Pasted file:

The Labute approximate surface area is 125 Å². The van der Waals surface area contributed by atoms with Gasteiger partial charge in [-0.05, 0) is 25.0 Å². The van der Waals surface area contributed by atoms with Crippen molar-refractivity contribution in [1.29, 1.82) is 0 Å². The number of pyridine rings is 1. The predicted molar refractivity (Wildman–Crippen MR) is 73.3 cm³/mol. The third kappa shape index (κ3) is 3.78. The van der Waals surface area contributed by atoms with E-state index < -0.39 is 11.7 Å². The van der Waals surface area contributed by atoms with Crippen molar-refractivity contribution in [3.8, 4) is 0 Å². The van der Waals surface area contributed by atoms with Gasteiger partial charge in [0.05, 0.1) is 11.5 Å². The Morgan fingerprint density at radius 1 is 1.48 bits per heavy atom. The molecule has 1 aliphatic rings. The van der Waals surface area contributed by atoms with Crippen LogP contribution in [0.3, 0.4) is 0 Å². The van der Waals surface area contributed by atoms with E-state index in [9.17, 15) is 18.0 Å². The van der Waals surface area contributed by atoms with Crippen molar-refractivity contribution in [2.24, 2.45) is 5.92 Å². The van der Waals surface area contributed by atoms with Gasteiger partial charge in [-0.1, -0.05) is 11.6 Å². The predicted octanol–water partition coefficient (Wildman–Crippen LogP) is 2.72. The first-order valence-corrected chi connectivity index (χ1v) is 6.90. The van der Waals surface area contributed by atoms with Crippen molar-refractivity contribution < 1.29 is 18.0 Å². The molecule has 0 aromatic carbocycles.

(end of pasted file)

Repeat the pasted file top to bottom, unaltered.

The Labute approximate surface area is 125 Å². The van der Waals surface area contributed by atoms with Gasteiger partial charge in [-0.05, 0) is 25.0 Å². The van der Waals surface area contributed by atoms with Crippen molar-refractivity contribution in [1.29, 1.82) is 0 Å². The number of pyridine rings is 1. The predicted molar refractivity (Wildman–Crippen MR) is 73.3 cm³/mol. The third kappa shape index (κ3) is 3.78. The van der Waals surface area contributed by atoms with E-state index < -0.39 is 11.7 Å². The van der Waals surface area contributed by atoms with Crippen molar-refractivity contribution in [3.8, 4) is 0 Å². The van der Waals surface area contributed by atoms with Gasteiger partial charge in [0.05, 0.1) is 11.5 Å². The Morgan fingerprint density at radius 1 is 1.48 bits per heavy atom. The molecule has 1 aliphatic rings. The van der Waals surface area contributed by atoms with Crippen LogP contribution in [0.3, 0.4) is 0 Å². The van der Waals surface area contributed by atoms with E-state index in [9.17, 15) is 18.0 Å². The van der Waals surface area contributed by atoms with Crippen molar-refractivity contribution in [2.24, 2.45) is 5.92 Å². The van der Waals surface area contributed by atoms with Gasteiger partial charge in [-0.1, -0.05) is 11.6 Å². The predicted octanol–water partition coefficient (Wildman–Crippen LogP) is 2.72. The first-order valence-corrected chi connectivity index (χ1v) is 6.90. The van der Waals surface area contributed by atoms with Crippen molar-refractivity contribution < 1.29 is 18.0 Å². The molecule has 0 aromatic carbocycles.